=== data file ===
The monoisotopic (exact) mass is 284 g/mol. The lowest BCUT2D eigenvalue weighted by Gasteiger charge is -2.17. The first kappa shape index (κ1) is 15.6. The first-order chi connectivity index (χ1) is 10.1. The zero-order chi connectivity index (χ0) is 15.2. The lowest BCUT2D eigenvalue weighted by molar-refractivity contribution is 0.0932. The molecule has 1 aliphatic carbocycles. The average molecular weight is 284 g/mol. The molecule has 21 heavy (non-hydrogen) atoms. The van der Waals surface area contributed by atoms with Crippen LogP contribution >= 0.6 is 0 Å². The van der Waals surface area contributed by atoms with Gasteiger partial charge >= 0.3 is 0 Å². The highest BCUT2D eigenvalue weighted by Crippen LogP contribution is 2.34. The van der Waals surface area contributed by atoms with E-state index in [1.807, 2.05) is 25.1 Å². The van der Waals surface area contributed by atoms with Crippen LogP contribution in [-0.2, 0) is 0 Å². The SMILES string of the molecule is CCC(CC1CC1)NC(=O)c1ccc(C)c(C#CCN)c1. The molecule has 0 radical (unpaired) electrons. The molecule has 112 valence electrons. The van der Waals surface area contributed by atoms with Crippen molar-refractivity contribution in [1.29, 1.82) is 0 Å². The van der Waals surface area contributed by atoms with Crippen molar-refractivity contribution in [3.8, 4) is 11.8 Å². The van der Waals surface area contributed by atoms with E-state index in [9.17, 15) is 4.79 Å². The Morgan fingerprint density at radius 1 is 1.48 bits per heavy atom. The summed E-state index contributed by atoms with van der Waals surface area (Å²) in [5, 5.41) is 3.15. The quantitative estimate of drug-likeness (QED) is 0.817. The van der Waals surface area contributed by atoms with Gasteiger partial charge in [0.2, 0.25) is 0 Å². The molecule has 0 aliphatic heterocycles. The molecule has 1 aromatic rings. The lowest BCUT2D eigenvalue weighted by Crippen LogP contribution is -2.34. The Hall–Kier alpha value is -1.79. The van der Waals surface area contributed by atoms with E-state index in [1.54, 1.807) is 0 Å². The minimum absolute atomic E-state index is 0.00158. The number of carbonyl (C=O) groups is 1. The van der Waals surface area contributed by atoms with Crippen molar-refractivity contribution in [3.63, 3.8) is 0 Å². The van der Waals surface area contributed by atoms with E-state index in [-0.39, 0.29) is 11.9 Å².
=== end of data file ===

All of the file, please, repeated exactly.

The monoisotopic (exact) mass is 284 g/mol. The lowest BCUT2D eigenvalue weighted by Gasteiger charge is -2.17. The first kappa shape index (κ1) is 15.6. The first-order chi connectivity index (χ1) is 10.1. The zero-order chi connectivity index (χ0) is 15.2. The lowest BCUT2D eigenvalue weighted by molar-refractivity contribution is 0.0932. The molecule has 1 aliphatic carbocycles. The average molecular weight is 284 g/mol. The molecule has 21 heavy (non-hydrogen) atoms. The van der Waals surface area contributed by atoms with Crippen LogP contribution >= 0.6 is 0 Å². The van der Waals surface area contributed by atoms with Gasteiger partial charge >= 0.3 is 0 Å². The highest BCUT2D eigenvalue weighted by Crippen LogP contribution is 2.34. The van der Waals surface area contributed by atoms with E-state index in [1.807, 2.05) is 25.1 Å². The van der Waals surface area contributed by atoms with Crippen LogP contribution in [-0.2, 0) is 0 Å². The SMILES string of the molecule is CCC(CC1CC1)NC(=O)c1ccc(C)c(C#CCN)c1. The molecule has 0 radical (unpaired) electrons. The molecule has 112 valence electrons. The van der Waals surface area contributed by atoms with Crippen molar-refractivity contribution in [1.29, 1.82) is 0 Å². The van der Waals surface area contributed by atoms with Crippen molar-refractivity contribution in [3.8, 4) is 11.8 Å². The van der Waals surface area contributed by atoms with E-state index in [9.17, 15) is 4.79 Å². The Morgan fingerprint density at radius 1 is 1.48 bits per heavy atom. The summed E-state index contributed by atoms with van der Waals surface area (Å²) in [5, 5.41) is 3.15. The quantitative estimate of drug-likeness (QED) is 0.817. The van der Waals surface area contributed by atoms with Gasteiger partial charge in [0.2, 0.25) is 0 Å². The molecule has 0 aliphatic heterocycles. The molecule has 1 aromatic rings. The lowest BCUT2D eigenvalue weighted by Crippen LogP contribution is -2.34. The Hall–Kier alpha value is -1.79. The van der Waals surface area contributed by atoms with E-state index in [1.54, 1.807) is 0 Å². The minimum absolute atomic E-state index is 0.00158. The number of carbonyl (C=O) groups is 1. The van der Waals surface area contributed by atoms with Crippen molar-refractivity contribution in [3.63, 3.8) is 0 Å². The van der Waals surface area contributed by atoms with E-state index in [-0.39, 0.29) is 11.9 Å².